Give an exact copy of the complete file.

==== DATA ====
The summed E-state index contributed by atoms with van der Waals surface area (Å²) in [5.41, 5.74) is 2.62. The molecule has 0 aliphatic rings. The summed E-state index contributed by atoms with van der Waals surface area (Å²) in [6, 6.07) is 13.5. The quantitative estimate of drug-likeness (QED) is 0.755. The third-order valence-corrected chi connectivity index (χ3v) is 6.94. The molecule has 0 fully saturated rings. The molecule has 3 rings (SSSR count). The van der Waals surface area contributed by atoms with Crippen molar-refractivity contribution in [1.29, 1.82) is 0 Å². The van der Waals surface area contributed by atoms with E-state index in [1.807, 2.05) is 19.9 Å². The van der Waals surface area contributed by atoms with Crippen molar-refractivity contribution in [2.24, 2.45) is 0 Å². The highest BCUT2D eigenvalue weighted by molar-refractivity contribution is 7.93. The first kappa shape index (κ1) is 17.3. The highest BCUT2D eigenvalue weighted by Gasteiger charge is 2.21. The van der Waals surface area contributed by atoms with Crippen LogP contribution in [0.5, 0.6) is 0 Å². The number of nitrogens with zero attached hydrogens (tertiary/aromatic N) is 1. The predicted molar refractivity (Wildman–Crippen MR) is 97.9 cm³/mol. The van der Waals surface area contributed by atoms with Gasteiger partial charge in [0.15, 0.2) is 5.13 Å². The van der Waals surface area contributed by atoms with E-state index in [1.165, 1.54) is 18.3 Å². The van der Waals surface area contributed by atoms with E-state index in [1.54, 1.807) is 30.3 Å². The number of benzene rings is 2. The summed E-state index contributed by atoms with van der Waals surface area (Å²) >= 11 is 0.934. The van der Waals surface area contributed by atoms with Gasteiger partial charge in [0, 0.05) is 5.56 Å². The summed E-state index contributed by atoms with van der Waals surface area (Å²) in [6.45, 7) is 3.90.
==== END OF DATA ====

The summed E-state index contributed by atoms with van der Waals surface area (Å²) in [5.41, 5.74) is 2.62. The molecule has 0 aliphatic rings. The summed E-state index contributed by atoms with van der Waals surface area (Å²) in [6, 6.07) is 13.5. The quantitative estimate of drug-likeness (QED) is 0.755. The third-order valence-corrected chi connectivity index (χ3v) is 6.94. The molecule has 0 fully saturated rings. The molecule has 3 rings (SSSR count). The van der Waals surface area contributed by atoms with Crippen molar-refractivity contribution in [1.29, 1.82) is 0 Å². The van der Waals surface area contributed by atoms with E-state index in [1.807, 2.05) is 19.9 Å². The van der Waals surface area contributed by atoms with Crippen molar-refractivity contribution in [2.24, 2.45) is 0 Å². The highest BCUT2D eigenvalue weighted by molar-refractivity contribution is 7.93. The first kappa shape index (κ1) is 17.3. The highest BCUT2D eigenvalue weighted by Gasteiger charge is 2.21. The van der Waals surface area contributed by atoms with Crippen LogP contribution in [0.5, 0.6) is 0 Å². The number of nitrogens with zero attached hydrogens (tertiary/aromatic N) is 1. The predicted molar refractivity (Wildman–Crippen MR) is 97.9 cm³/mol. The van der Waals surface area contributed by atoms with Gasteiger partial charge in [0.15, 0.2) is 5.13 Å². The van der Waals surface area contributed by atoms with E-state index in [1.165, 1.54) is 18.3 Å². The van der Waals surface area contributed by atoms with E-state index in [1.54, 1.807) is 30.3 Å². The number of benzene rings is 2. The summed E-state index contributed by atoms with van der Waals surface area (Å²) >= 11 is 0.934. The van der Waals surface area contributed by atoms with Gasteiger partial charge in [0, 0.05) is 5.56 Å². The summed E-state index contributed by atoms with van der Waals surface area (Å²) in [6.45, 7) is 3.90.